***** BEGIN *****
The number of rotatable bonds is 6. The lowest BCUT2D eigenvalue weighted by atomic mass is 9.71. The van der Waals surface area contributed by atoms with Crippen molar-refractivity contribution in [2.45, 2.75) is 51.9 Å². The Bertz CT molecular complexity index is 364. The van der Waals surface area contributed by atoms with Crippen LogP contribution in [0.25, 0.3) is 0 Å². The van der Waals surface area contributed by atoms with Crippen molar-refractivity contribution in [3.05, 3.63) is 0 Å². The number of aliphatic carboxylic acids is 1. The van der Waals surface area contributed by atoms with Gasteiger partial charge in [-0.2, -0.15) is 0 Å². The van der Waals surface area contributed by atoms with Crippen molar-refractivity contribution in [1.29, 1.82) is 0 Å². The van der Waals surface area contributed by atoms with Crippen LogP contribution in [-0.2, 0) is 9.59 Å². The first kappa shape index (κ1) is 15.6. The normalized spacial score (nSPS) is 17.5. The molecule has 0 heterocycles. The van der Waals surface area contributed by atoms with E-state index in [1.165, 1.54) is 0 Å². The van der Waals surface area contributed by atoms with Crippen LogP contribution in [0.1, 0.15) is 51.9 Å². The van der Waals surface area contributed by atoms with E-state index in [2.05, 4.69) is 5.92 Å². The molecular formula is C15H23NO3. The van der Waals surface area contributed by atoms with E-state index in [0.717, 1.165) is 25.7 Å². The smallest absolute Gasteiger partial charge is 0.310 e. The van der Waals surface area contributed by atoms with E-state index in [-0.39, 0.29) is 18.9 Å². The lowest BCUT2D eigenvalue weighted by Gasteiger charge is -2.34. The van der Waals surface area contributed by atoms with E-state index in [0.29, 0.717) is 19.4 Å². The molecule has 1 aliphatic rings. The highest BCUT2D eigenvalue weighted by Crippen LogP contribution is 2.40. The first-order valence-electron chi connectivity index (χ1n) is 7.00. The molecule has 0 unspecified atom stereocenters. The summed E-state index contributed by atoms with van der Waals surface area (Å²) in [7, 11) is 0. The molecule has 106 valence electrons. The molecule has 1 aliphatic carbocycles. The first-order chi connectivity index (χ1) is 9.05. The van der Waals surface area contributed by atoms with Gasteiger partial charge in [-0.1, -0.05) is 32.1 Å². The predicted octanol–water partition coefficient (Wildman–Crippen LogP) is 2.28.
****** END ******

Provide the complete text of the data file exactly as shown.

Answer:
The number of rotatable bonds is 6. The lowest BCUT2D eigenvalue weighted by atomic mass is 9.71. The van der Waals surface area contributed by atoms with Crippen molar-refractivity contribution in [2.45, 2.75) is 51.9 Å². The Bertz CT molecular complexity index is 364. The van der Waals surface area contributed by atoms with Crippen LogP contribution in [0.25, 0.3) is 0 Å². The van der Waals surface area contributed by atoms with Crippen molar-refractivity contribution in [3.05, 3.63) is 0 Å². The number of aliphatic carboxylic acids is 1. The van der Waals surface area contributed by atoms with Gasteiger partial charge in [-0.2, -0.15) is 0 Å². The van der Waals surface area contributed by atoms with Crippen molar-refractivity contribution in [1.29, 1.82) is 0 Å². The van der Waals surface area contributed by atoms with Crippen LogP contribution in [-0.2, 0) is 9.59 Å². The first kappa shape index (κ1) is 15.6. The normalized spacial score (nSPS) is 17.5. The molecule has 0 heterocycles. The van der Waals surface area contributed by atoms with E-state index in [1.165, 1.54) is 0 Å². The van der Waals surface area contributed by atoms with Crippen LogP contribution in [0.1, 0.15) is 51.9 Å². The van der Waals surface area contributed by atoms with E-state index in [2.05, 4.69) is 5.92 Å². The molecular formula is C15H23NO3. The van der Waals surface area contributed by atoms with E-state index in [0.717, 1.165) is 25.7 Å². The smallest absolute Gasteiger partial charge is 0.310 e. The van der Waals surface area contributed by atoms with E-state index in [-0.39, 0.29) is 18.9 Å². The lowest BCUT2D eigenvalue weighted by Gasteiger charge is -2.34. The van der Waals surface area contributed by atoms with E-state index in [0.29, 0.717) is 19.4 Å². The molecule has 1 aliphatic rings. The highest BCUT2D eigenvalue weighted by Crippen LogP contribution is 2.40. The first-order valence-electron chi connectivity index (χ1n) is 7.00. The molecule has 0 unspecified atom stereocenters. The summed E-state index contributed by atoms with van der Waals surface area (Å²) in [7, 11) is 0. The molecule has 106 valence electrons. The molecule has 1 aliphatic carbocycles. The first-order chi connectivity index (χ1) is 9.05. The van der Waals surface area contributed by atoms with Gasteiger partial charge in [-0.1, -0.05) is 32.1 Å². The predicted octanol–water partition coefficient (Wildman–Crippen LogP) is 2.28.